Peter O'Toole is considered by many to be the "best actor in the world". And he has been for many decades. Those aren't my words but the words of Anthony Hopkins. Russell Crowe and Martin Scorsese agree. And he is fantastic in this small country independent film. I have seen all of his films and this one along with The Manor ranks among the best. In both, he exhibits the phenomenal wit and timing of a master and knows more about delivering a punchline than anyone I have ever seen. And just listening to his booming voice always keeps everyone honest. In both this film and THE MANOR in which he plays Greta Scacchi's husband, he is a magnet for your attention and your eyes. He totally dominates.

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"There really isn't anything else"
gradyharp25 May 2007
And so reflects 70-something Maurice (Peter O'Toole) about the importance of beauty and searching for love as the only significant goals as life races by him. VENUS is a small miracle of a film written by Hanif Kureishi ('My Beautiful Laundrette') about the isolation and inner devastation of growing old in today's society. What could have been a morose, whining diatribe about the cruelties of advancing age and the manner in which we treat the elderly becomes a window into the psyche of older characters whose lives have meant something - if to no one else but themselves.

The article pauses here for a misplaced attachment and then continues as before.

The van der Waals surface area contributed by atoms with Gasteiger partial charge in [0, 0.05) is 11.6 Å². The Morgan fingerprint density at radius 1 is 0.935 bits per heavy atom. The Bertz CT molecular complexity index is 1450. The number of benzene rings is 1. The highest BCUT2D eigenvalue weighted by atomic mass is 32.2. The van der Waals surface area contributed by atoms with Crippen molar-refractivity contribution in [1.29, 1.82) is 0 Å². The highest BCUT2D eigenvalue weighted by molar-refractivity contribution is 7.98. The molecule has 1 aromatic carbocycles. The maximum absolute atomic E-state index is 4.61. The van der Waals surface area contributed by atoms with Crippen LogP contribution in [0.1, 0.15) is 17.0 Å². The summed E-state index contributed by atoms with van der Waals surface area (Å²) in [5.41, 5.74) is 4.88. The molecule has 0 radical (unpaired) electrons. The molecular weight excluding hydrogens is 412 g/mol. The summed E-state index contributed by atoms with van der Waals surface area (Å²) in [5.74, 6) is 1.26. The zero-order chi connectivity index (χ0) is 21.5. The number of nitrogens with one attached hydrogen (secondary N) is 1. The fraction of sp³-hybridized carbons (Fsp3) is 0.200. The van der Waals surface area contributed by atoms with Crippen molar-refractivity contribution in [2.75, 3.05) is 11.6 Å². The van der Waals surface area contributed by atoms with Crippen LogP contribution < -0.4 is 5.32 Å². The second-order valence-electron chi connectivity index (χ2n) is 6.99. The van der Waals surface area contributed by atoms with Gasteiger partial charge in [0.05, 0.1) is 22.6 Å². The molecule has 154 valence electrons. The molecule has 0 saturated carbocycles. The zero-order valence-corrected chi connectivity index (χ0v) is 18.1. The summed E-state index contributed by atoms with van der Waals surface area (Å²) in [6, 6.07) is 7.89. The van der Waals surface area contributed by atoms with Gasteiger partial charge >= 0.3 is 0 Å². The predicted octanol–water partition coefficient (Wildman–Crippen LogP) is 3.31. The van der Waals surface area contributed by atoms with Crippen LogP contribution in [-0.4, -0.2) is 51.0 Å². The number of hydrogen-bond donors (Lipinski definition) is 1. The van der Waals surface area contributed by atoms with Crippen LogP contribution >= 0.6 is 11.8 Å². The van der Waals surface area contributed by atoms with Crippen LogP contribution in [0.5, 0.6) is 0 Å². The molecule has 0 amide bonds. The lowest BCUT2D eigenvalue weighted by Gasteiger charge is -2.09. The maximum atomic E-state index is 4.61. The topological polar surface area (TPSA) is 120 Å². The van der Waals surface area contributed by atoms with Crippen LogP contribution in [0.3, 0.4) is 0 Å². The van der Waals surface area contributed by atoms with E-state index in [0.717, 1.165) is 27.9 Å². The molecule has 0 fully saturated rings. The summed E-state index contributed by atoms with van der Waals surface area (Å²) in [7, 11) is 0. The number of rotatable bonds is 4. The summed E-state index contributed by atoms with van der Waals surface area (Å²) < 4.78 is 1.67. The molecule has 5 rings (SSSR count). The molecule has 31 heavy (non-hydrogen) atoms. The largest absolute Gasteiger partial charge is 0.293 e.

Three old thespian friends and colleagues (Maurice, Ian - Leslie Phillips and Donald - Richard Griffiths) spend there days reading obits, sharing pills and recalling the days of their acting glory. Maurice has not given up as he still performs as old characters in films and continues his lifelong libidinous longing for beautiful females. Ian fears death from hypertension and agrees to have his niece's daughter Jessie (Jodie Whittaker) move in to care for him. But the coarse, crude, and rude Jessie drives Ian to distraction and Ian seeks Maurice's aid in diverting Jessie's time to activity away from her home care service. The story thus opens the way to examine the needs and desires of both Maurice and the very young Jessie, each finding a sense of solace, friendship and a new kind of love despite their extreme age differences. Maurice continues to visit his ex-wife Valerie (Vanessa Redgrave) whenever he needs a connection to reality: these encounters speak more about the continuity of love once splintered than in almost any prior film.

In a story that could have focused on aged lechery and youthful opportunism this film, as directed by Roger Michell, instead elects to find the path toward beauty that underlines the needs of disparate people. The performance by O'Toole is staggeringly superb and the remainder of this small cast (Redgrave, Griffiths, Phillips - all long admired, seasoned pros - and Whittaker, a very promising new face) is top notch. The writing and directing and acting in this film is at the peak of excellence - there really isn't anything else. Grady Harp
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Excellent acting, unconvincing plot
hopek-15 February 2007